Tuesday, November 24, 2009
[Illumination from Jean Froissart's Chronicles, published in the mid-1400s. It depicts the knights of King John II of France bursting in on King Charles II of Navarro in 1336 at the Dauphin's castle in Rouen.]
As King Lisuarte was very fond of hunting and would have been a huntsman if he had been free of the affairs that went with his authority, he often went to hunt in the forest near Windsor; because it was well protected, it had many deer and other wild animals. He always dressed in hunting clothes, since he did everything according to its proper form.
One day, while he was with his game beaters near a large road, he saw three armed knights coming down it, and he sent a squire to tell them to meet him. When they heard this, they left the road and entered the forest where the squire guided them. Know ye that these were Sir Galvanes the Landless, his nephew Agrajes, and Olivas, who had gone with them to challenge the Duke of Bristol. They brought with them the damsel whom they had saved from death when she was about to be burned at the stake.
When they neared the King, he immediately recognized Sir Galvanes and said:
"Sir Galvanes, my good friend, be very welcome!" And he went to embrace him, saying, "I am very pleased to see you."
With equal goodwill he received the others, for, more than any other man in the world, he received knights who came to his court with great affection and honor.
Sir Galvanes told him:
"My lord, ye see here Agrajes, my nephew, and I present him to you as one of the best knights in the world, and if he were not, I would not present him to such a great man as you, whom so many good and esteemed knights serve."
The King, who had already heard many praises of the deeds of Agrajes, was very happy with him, embraced him, and said:
"Truly, good friend, I owe you many thanks for coming, and indeed I feel guilty because I knew about your great valor and did not ask you to come."
The King knew Olivas well, who was a member of his court, and said:
"My friend Olivas, I have not seen you for a long time. Truly, I would not want such a good knight as ye are to be parted from me."
"My lord," he said, "things have happened to me against my will that have caused me to be out of your sight and service. And now I am not wholly free of them and must still face many challenges and duties."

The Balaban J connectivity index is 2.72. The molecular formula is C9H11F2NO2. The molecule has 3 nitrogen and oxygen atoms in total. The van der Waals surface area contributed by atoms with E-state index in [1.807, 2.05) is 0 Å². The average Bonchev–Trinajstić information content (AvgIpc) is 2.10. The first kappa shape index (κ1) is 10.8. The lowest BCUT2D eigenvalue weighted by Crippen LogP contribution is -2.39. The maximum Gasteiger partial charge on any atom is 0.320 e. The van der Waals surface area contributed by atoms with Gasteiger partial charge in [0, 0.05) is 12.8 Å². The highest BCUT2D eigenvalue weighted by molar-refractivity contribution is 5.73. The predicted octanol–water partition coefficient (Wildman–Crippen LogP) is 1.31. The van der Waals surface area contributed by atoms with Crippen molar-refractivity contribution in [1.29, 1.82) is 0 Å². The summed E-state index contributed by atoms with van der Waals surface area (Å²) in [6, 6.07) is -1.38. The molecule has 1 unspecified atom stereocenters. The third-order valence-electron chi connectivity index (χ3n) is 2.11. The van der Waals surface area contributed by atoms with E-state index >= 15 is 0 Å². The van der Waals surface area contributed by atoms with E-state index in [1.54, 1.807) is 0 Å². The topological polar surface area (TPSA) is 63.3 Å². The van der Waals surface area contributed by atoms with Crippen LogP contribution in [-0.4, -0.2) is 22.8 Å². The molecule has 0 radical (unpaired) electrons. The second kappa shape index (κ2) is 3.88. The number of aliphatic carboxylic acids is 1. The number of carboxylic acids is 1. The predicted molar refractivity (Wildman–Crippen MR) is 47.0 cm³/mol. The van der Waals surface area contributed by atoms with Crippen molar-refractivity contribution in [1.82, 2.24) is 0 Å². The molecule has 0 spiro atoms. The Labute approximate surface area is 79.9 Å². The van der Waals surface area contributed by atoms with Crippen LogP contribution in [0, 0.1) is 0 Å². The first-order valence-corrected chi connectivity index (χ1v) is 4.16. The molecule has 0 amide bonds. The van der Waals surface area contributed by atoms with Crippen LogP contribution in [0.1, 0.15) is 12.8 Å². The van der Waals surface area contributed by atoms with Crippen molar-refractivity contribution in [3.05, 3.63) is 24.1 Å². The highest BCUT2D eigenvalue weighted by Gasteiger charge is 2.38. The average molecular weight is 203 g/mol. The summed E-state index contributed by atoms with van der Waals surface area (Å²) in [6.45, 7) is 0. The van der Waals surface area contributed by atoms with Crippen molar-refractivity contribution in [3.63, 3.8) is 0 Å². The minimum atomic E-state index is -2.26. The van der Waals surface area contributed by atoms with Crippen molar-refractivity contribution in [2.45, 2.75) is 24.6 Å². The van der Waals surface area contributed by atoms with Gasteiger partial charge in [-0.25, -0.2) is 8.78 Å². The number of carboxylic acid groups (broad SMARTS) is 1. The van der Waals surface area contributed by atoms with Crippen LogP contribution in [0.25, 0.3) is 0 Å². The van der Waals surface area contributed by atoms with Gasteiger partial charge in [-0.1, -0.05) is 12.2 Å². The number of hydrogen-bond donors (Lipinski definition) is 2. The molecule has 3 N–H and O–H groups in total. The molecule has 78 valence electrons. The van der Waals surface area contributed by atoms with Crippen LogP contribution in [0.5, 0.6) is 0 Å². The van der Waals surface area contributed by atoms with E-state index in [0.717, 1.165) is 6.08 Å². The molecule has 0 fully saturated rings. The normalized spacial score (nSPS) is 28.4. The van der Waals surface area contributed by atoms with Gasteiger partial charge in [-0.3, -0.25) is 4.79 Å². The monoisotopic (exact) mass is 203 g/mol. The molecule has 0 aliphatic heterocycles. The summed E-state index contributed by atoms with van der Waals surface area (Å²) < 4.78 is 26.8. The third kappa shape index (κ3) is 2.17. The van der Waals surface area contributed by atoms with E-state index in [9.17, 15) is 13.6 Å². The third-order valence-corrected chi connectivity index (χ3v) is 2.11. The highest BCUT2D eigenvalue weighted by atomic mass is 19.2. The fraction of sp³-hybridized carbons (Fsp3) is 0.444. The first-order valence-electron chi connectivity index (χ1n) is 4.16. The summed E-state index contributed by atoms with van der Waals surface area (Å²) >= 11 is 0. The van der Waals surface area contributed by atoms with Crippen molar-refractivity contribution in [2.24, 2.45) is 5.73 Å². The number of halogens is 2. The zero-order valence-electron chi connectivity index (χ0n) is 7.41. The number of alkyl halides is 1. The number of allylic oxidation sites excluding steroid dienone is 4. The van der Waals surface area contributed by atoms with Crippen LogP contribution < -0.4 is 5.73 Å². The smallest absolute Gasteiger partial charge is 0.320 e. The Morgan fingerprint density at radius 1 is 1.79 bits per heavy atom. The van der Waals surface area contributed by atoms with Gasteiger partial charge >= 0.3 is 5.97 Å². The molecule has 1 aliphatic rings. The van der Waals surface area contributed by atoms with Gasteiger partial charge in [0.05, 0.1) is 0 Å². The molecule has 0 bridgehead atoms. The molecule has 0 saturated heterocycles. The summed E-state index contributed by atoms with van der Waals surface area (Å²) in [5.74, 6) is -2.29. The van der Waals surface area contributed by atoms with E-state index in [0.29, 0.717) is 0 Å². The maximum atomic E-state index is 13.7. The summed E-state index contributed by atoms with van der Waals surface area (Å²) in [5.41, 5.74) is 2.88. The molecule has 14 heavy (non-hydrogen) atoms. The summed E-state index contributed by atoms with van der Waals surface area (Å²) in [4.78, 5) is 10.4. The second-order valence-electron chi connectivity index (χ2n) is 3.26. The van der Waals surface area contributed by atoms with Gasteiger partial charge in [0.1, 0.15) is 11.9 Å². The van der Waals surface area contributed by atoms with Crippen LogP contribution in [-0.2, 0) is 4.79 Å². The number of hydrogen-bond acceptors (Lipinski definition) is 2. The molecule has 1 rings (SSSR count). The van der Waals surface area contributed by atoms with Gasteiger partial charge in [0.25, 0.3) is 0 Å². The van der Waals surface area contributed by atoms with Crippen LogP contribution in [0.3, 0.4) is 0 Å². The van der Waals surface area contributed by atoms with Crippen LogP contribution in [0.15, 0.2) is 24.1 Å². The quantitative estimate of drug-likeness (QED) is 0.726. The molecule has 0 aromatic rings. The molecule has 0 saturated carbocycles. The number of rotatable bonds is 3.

Then he told how the Duque of Bristol had killed his cousin, which made the King sad because he was a good knight, and he said to Olivas:
"My friend, I hear what ye say. Tell it to the court, and a deadline will be set for the Duke to come and respond."
Taking them with him, he left the hunt and went to the town, and on the road he learned how the damsel whom they brought with them had been freed from death when she was going to be burned because of Sir Galaor. The King told them how Amadis had gone to look for Galaor, and of the great surprise that Arcalaus had given them when he said he had killed Amadis.
Agrajes was shocked to hear it, and said to the King:
"My lord, do ye know for certain that Amadis is alive?"
"I know it for certain," he said. And he told him what he had learned from Brandoivas and Grindalaya. "And ye should not doubt it, for I am fully satisfied, and it would give no one any advantage to desire his life and honor."
"We believe that his great valor makes him worthy of your esteem and love," Agrajes said, "as all good men wish for other good men."
When the King and the knights arrived at his palace, the news was known immediately in the chambers of the Queen, which caused great happiness there, above all to the beautiful Olinda, Agrajes's beloved, who loved him as she loved herself. After her in happiness was Mabilia, his sister. When she learned he had come, she left the chamber of the Queen and met Olinda, who told her: